All photos: Michael Grimm Photography
The offshore public park in the Hudson River that almost didn’t get built officially opens on Friday. Designed by Heatherwick Studio and MNLA, Little Island at Pier 55 is designed to resemble a leaf floating on water, with an undulating base of tulip-shaped concrete pots ranging in elevation from 15 feet to 62 feet. The two-acre park features a 687-seat amphitheater, a plaza with concessions, a small stage, and incredible views, all surrounded by an abundance of greenery.
Thomas Heatherwick’s Heatherwick Studio, the team behind Hudson Yards’ Vessel, created a support structure made up of 280 concrete piles. On top of the piles, there are 132 concrete “tulips,” each with a unique shape and weight capacity to hold the soil, overlooks, and trees.
Engineering firm Arup led the structural development of the pots, each of which is supported by precast concrete columns and pile-driven down as far as 200 feet below water.
Led by Signe Nielsen, principal at MNLA, the landscape design of the park features different landscape typologies at each of the four corners, in addition to rolling hills, walking paths, and lawns. Plantings will change with the seasons, with more than 66,000 bulbs and 114 trees planted so far, according to a press release.
“Every time I come to Little Island, I’m struck by the same sense of wonder. This is an environment made to surprise,” Nielsen said. “I wanted New Yorkers to feel delight and excitement around every turn from the moment they set foot here. When you enter from the concrete of the city, you’re immersed in this living, breathing ecosystem full of unexpected corners, hills and overlooks. I can’t wait to see New Yorkers experience this special place for the very first time.”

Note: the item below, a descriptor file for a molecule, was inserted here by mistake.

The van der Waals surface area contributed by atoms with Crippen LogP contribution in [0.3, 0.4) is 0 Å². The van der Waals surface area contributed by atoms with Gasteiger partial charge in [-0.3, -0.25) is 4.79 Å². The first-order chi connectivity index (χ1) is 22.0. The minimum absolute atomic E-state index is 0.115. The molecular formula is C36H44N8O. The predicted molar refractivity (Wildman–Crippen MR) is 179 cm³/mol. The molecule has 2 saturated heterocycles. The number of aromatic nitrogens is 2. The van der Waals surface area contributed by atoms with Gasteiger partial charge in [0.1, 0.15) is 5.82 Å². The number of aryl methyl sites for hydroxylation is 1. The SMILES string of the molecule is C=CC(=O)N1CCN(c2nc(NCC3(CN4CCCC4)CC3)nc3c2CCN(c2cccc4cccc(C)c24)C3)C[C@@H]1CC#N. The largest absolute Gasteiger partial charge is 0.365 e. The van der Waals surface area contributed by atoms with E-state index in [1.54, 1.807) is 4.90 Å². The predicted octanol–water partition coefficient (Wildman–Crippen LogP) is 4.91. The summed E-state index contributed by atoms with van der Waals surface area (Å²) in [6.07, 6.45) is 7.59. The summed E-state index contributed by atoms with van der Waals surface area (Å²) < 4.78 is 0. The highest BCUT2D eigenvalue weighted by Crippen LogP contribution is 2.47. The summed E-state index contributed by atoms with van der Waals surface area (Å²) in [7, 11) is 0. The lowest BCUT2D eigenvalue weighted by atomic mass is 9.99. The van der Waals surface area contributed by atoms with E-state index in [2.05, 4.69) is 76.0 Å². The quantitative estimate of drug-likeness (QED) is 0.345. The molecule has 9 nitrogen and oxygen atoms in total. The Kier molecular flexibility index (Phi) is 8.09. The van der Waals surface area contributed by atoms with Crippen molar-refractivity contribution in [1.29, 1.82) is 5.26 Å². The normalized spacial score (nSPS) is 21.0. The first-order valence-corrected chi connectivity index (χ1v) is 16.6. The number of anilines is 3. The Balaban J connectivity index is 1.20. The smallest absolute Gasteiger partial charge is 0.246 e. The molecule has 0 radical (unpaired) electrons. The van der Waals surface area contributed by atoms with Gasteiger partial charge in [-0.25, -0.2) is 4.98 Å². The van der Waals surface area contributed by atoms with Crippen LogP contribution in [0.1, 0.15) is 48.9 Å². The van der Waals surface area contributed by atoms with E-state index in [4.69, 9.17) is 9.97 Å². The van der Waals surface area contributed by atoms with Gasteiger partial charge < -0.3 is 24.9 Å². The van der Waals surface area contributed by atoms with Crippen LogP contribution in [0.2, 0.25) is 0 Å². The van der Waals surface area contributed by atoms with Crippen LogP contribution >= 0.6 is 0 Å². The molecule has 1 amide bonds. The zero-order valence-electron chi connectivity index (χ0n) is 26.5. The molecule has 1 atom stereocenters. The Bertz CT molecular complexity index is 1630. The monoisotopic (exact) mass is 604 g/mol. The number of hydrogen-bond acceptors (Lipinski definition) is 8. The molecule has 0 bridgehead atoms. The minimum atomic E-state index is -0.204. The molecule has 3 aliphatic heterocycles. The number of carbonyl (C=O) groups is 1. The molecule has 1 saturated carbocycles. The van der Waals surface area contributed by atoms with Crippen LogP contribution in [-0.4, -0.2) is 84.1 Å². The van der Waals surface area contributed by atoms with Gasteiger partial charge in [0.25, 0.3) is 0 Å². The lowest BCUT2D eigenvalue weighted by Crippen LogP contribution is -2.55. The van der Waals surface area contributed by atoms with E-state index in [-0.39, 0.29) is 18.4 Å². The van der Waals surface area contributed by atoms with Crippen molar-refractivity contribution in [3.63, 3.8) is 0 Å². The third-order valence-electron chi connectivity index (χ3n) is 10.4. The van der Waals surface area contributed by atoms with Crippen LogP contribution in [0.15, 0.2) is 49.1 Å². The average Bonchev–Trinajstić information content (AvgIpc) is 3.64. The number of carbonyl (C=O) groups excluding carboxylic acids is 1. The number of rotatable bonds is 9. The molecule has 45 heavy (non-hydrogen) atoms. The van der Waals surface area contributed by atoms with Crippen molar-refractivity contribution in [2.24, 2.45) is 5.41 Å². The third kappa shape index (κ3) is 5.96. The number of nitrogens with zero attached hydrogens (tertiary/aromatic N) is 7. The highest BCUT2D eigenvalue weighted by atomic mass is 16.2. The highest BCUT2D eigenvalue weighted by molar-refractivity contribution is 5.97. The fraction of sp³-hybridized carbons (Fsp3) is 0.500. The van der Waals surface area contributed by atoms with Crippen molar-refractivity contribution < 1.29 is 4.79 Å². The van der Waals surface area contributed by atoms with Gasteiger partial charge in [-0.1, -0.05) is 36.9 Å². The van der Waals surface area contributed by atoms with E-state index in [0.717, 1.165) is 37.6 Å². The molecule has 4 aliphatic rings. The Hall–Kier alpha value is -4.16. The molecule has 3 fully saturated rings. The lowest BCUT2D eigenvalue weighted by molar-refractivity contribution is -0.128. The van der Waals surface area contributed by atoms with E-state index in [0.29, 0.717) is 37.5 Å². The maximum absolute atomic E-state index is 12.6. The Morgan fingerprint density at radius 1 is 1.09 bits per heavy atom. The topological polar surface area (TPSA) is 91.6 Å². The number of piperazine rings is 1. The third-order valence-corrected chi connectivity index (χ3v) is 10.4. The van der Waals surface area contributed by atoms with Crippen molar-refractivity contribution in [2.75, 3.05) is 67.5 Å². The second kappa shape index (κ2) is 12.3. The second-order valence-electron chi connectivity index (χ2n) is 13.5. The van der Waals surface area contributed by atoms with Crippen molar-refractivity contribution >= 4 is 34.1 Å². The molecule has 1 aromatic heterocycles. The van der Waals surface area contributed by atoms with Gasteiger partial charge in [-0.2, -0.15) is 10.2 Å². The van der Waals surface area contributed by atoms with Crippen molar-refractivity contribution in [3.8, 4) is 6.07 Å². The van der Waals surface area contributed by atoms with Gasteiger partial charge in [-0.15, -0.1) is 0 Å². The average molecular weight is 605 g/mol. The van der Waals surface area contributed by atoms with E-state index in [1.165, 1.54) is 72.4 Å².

Arts and culture programming is set to begin at Little Island in June, including performances from four artists in residence announced earlier this year. The park will host performances and events six days a week, most of which will be free or low-cost.
Some of the already scheduled events include a concert with Broadway Inspirational Voices, a Pride weekend celebration with Tina Landau, a performance from the American Ballet Theater, and more, with additional details expected to be announced at a later date.
Food and beverages, including wine, beer, and cocktails, will be available at stalls located in the park’s “Play Ground,” which has lots of shaded seating.
Billionaire Barry Diller first proposed the futuristic project in 2014. After critics continually blocked the park’s progress with several legal challenges, Diller later pulled the plug on the park. The project was then revived in 2017 after Gov. Andrew Cuomo brokered a deal, which included a pledge from the state to fund the completion of Hudson River Park.
Little Island cost roughly $260 million, funded primarily by Diller and the Diller-von Furstenberg Family Foundation. The Hudson River Park Trust is managing the park.
“I hope Little Island will serve as a whimsical oasis for everyone who visits, a place to wander around and be happily surprised at every turn, to lounge and graze the landscape, and to be entertained, educated and stimulated by our programming,” Diller said.
The park will be open daily from 6 a.m. to 1 a.m. Timed reservations are required between 12 p.m. and 8 p.m. Starting May 21, book a spot online or in person at the park entrance.
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All photos courtesy of Michael Grimm Photography